Injuries of cranial nerves that are distal to but near the motor nucleus might result in retrograde motoneuron cell death. The hypothesis of this article is that an intratemporal crush injury of the facial nerve in rats can cause facial motor nuclei cell death.
Prospective, randomized, controlled animal study.
Sprague-Dawley rats were randomly divided into four groups: intratemporal sham, intratemporal crush injury, extratemporal crush injury, and extratemporal sham. The intratemporal (n = 9) and extratemporal crush injury (n = 4) groups underwent a 60-second crush of the nerve at the facial nerve tympanic segment or main facial nerve trunk distal to the stylomastoid foramen, respectively. The intratemporal sham group (n = 4) underwent identical exposure to the intratemporal crush without subsequent injury. Both sham groups and the extratemporal crush group were sacrificed at 4 weeks. The intratemporal crush group was subdivided into 4- (n = 4) and 8-week (n = 5) postinjury groups. Brain sections were stained with thionin and facial motor nuclei were counted under magnification. The contralateral uninjured facial motor nucleus was used to compare motor nucleus cell survival.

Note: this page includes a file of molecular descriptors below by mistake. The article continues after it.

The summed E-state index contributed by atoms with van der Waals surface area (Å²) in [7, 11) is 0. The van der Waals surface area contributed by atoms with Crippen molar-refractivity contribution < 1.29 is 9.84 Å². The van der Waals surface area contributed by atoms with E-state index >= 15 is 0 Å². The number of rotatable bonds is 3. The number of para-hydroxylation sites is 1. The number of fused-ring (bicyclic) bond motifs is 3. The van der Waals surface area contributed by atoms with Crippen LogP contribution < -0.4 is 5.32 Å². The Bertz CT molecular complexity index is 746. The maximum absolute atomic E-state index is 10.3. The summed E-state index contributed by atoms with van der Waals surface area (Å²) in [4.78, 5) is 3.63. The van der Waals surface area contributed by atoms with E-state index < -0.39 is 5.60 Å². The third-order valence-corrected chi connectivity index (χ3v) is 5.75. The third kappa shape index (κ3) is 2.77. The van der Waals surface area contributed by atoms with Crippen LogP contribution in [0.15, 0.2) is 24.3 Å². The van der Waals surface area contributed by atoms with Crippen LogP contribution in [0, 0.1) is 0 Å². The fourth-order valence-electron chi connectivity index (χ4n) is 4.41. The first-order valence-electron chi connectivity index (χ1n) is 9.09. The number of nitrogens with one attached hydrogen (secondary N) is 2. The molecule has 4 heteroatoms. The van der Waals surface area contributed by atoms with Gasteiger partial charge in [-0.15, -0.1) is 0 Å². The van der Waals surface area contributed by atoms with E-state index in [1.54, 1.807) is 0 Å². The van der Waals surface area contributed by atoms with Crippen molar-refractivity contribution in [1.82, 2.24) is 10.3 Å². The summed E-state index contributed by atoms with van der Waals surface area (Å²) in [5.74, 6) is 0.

Intratemporal crush injury resulted in increased cell loss at 4 (89.43% ± 8.57% standard error of mean) and 8 weeks (85.78% ± 3.15%) after injury compared to sham injury (119.09% ± 13.35%) (P <.05). No significant change in cell survival was noted between the distal crush (103.29% ± 6.34%) and sham group (111.71% ± 3.24%) (P >.05).
A rat intratemporal crush injury resulted in approximately 15% facial motor nuclei cell loss compared to an intratemporal sham injury. An extratemporal crush injury did not lead to any significant facial motor nuclei cell loss. This might have future translational implications in humans with intratemporal facial nerve injuries. Laryngoscope, 2010